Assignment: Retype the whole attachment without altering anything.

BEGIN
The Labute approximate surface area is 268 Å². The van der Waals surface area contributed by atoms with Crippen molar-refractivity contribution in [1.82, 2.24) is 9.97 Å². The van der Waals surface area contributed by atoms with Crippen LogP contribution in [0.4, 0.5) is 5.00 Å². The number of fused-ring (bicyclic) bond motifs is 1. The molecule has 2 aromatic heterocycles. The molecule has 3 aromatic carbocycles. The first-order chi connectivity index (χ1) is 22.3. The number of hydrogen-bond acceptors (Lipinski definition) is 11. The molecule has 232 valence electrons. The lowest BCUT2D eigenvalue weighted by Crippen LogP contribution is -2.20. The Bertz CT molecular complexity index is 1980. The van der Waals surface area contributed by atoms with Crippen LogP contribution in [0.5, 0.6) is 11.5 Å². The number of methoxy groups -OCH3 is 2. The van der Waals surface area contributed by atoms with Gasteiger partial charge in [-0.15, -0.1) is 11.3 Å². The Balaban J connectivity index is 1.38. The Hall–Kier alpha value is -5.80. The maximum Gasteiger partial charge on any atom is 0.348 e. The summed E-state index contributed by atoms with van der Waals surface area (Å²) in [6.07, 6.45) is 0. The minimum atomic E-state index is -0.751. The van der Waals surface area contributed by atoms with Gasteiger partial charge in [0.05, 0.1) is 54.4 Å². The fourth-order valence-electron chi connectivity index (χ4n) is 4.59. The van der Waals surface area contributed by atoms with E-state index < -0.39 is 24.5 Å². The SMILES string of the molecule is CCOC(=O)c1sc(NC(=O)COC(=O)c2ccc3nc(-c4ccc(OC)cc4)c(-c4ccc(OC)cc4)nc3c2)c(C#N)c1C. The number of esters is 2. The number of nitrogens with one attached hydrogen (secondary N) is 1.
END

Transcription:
The Labute approximate surface area is 268 Å². The van der Waals surface area contributed by atoms with Crippen molar-refractivity contribution in [1.82, 2.24) is 9.97 Å². The van der Waals surface area contributed by atoms with Crippen LogP contribution in [0.4, 0.5) is 5.00 Å². The number of fused-ring (bicyclic) bond motifs is 1. The molecule has 2 aromatic heterocycles. The molecule has 3 aromatic carbocycles. The first-order chi connectivity index (χ1) is 22.3. The number of hydrogen-bond acceptors (Lipinski definition) is 11. The molecule has 232 valence electrons. The lowest BCUT2D eigenvalue weighted by Crippen LogP contribution is -2.20. The Bertz CT molecular complexity index is 1980. The van der Waals surface area contributed by atoms with Crippen LogP contribution in [0.5, 0.6) is 11.5 Å². The number of methoxy groups -OCH3 is 2. The van der Waals surface area contributed by atoms with Gasteiger partial charge in [-0.15, -0.1) is 11.3 Å². The Balaban J connectivity index is 1.38. The Hall–Kier alpha value is -5.80. The maximum Gasteiger partial charge on any atom is 0.348 e. The summed E-state index contributed by atoms with van der Waals surface area (Å²) in [6.07, 6.45) is 0. The minimum atomic E-state index is -0.751. The van der Waals surface area contributed by atoms with Gasteiger partial charge in [0.05, 0.1) is 54.4 Å². The fourth-order valence-electron chi connectivity index (χ4n) is 4.59. The van der Waals surface area contributed by atoms with E-state index < -0.39 is 24.5 Å². The SMILES string of the molecule is CCOC(=O)c1sc(NC(=O)COC(=O)c2ccc3nc(-c4ccc(OC)cc4)c(-c4ccc(OC)cc4)nc3c2)c(C#N)c1C. The number of esters is 2. The number of nitrogens with one attached hydrogen (secondary N) is 1.